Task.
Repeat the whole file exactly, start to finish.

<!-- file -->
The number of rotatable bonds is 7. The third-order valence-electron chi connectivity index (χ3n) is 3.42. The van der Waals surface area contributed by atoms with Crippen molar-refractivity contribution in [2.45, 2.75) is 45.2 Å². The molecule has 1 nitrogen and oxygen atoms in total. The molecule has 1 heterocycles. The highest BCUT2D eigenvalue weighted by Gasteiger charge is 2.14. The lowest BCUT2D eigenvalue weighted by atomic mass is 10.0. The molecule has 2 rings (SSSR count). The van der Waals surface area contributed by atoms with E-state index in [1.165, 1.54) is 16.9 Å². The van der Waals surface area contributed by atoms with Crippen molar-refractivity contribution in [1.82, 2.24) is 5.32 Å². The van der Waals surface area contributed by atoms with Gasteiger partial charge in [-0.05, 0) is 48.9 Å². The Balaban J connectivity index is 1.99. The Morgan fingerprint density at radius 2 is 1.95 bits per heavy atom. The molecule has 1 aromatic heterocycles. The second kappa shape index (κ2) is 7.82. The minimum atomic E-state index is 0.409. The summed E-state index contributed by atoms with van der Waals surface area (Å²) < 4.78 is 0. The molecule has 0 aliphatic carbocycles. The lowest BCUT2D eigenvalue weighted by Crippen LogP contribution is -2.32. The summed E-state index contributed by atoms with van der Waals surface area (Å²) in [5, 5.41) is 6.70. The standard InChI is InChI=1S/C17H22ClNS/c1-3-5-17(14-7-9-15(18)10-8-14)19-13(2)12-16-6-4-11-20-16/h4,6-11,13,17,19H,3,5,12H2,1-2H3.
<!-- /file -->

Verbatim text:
The number of rotatable bonds is 7. The third-order valence-electron chi connectivity index (χ3n) is 3.42. The van der Waals surface area contributed by atoms with Crippen molar-refractivity contribution in [2.45, 2.75) is 45.2 Å². The molecule has 1 nitrogen and oxygen atoms in total. The molecule has 1 heterocycles. The highest BCUT2D eigenvalue weighted by Gasteiger charge is 2.14. The lowest BCUT2D eigenvalue weighted by atomic mass is 10.0. The molecule has 2 rings (SSSR count). The van der Waals surface area contributed by atoms with E-state index in [1.165, 1.54) is 16.9 Å². The van der Waals surface area contributed by atoms with Crippen molar-refractivity contribution in [1.82, 2.24) is 5.32 Å². The van der Waals surface area contributed by atoms with Gasteiger partial charge in [-0.05, 0) is 48.9 Å². The Balaban J connectivity index is 1.99. The Morgan fingerprint density at radius 2 is 1.95 bits per heavy atom. The molecule has 1 aromatic heterocycles. The second kappa shape index (κ2) is 7.82. The minimum atomic E-state index is 0.409. The summed E-state index contributed by atoms with van der Waals surface area (Å²) < 4.78 is 0. The molecule has 0 aliphatic carbocycles. The lowest BCUT2D eigenvalue weighted by Crippen LogP contribution is -2.32. The summed E-state index contributed by atoms with van der Waals surface area (Å²) in [5, 5.41) is 6.70. The standard InChI is InChI=1S/C17H22ClNS/c1-3-5-17(14-7-9-15(18)10-8-14)19-13(2)12-16-6-4-11-20-16/h4,6-11,13,17,19H,3,5,12H2,1-2H3.